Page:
Federal hiring of Hispanics slows, nearly flat

Hispanic representation in the federal workforce has increased just 0.2 percent in the past four years, according to new data from the Office of Personnel Management.

In its annual report on Hispanic employment in government released on Sept. 30, OPM found that the group's representation among federal civilian employees held steady at 8.0 percent in fiscal 2010 compared to the previous year. Hispanics made up 6.5 percent of federal civilian workers in fiscal 2000 and grew to 7.8 percent by fiscal 2007.

According to OPM, Hispanics made up 6.3 percent of new hires in fiscal 2010, down from 7 percent in fiscal 2009. Retention rates remain high, however, resulting in steady representation among the workforce as a whole. The report found notable declines in Hispanic hiring among the Senior Executive Service and General Schedule employees, while there was an increase among other white collar workers. During the past three years, SES-level Hispanic federal employees grew by 0.2.

Ten of 23 large agencies increased Hispanic representation in fiscal 2010, while seven reported declines. The Homeland Security Department employs the largest percentage of Hispanics at 20.8 percent of its total workforce, followed by the Social Security Administration at 14.1 percent and the Equal Employment Opportunity Commission at 13.7 percent. The Health and Human Services Department brought up the rear, with just 3.3 percent of its workforce identifying as Hispanic.

Jorge Ponce, co-president of the Council of Federal EEO and Civil Rights Executives, called the news "horrible," adding that no progress has been made in recent years, especially for Hispanics in top leadership positions.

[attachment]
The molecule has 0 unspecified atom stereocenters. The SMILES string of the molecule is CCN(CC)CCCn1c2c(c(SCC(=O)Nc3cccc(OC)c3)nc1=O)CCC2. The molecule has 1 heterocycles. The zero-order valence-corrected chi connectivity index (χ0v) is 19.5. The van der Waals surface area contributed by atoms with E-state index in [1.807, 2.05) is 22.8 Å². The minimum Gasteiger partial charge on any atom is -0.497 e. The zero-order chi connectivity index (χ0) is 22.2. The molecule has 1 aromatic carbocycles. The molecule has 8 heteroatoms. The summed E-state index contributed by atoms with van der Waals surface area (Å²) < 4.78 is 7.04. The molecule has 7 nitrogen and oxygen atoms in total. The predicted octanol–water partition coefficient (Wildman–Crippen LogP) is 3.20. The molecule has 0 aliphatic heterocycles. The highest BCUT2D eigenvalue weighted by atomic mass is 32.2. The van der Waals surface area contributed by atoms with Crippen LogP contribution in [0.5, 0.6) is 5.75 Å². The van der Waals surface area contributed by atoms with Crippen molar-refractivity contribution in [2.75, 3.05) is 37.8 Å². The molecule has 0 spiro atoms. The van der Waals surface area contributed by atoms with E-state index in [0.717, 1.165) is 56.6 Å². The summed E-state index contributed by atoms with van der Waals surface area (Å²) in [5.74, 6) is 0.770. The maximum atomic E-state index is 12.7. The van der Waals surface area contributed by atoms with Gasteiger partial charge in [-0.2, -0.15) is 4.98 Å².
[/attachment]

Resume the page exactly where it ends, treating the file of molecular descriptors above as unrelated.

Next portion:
"A 0.2 percent growth in three years in the Hispanic representation at the SES rank -- where decisions are made and budgets are approved -- is unacceptable," Ponce said.

A report released last month by the Center for American Progress painted a bleak picture for Hispanic representation in the SES in the coming decades. The Bureau of Labor Statistics predicts that Latinos will make up 23 percent of civilian workers nationally in 2030, but CAP projections put them at just 6.8 percent of the government's senior executives. The gap is expected to extend through 2050, when 30 percent of the workforce will be Hispanic compared to 12.5 percent or less of the SES, the report found.

Obama administration officials recently have taken steps to boost employment of Hispanics and other minorities across government. OPM in February launched the Hispanic Council on Federal Employment, an advisory group charged with boosting Hispanic hiring, recruitment, retention and advancement in government.

According to the report, the council is working on increasing the use of internship programs, strengthening accountability, preparing Hispanics for entering the SES, and creating recruitment and communication strategies for Hispanic communities.

In addition, President Obama in August issued an executive order directing agencies to develop roadmaps for hiring, training and promoting more minorities, women, and disabled employees in an effort to diversify the federal government, particularly at the senior levels. According to OPM Director John Berry, that framework is forthcoming.

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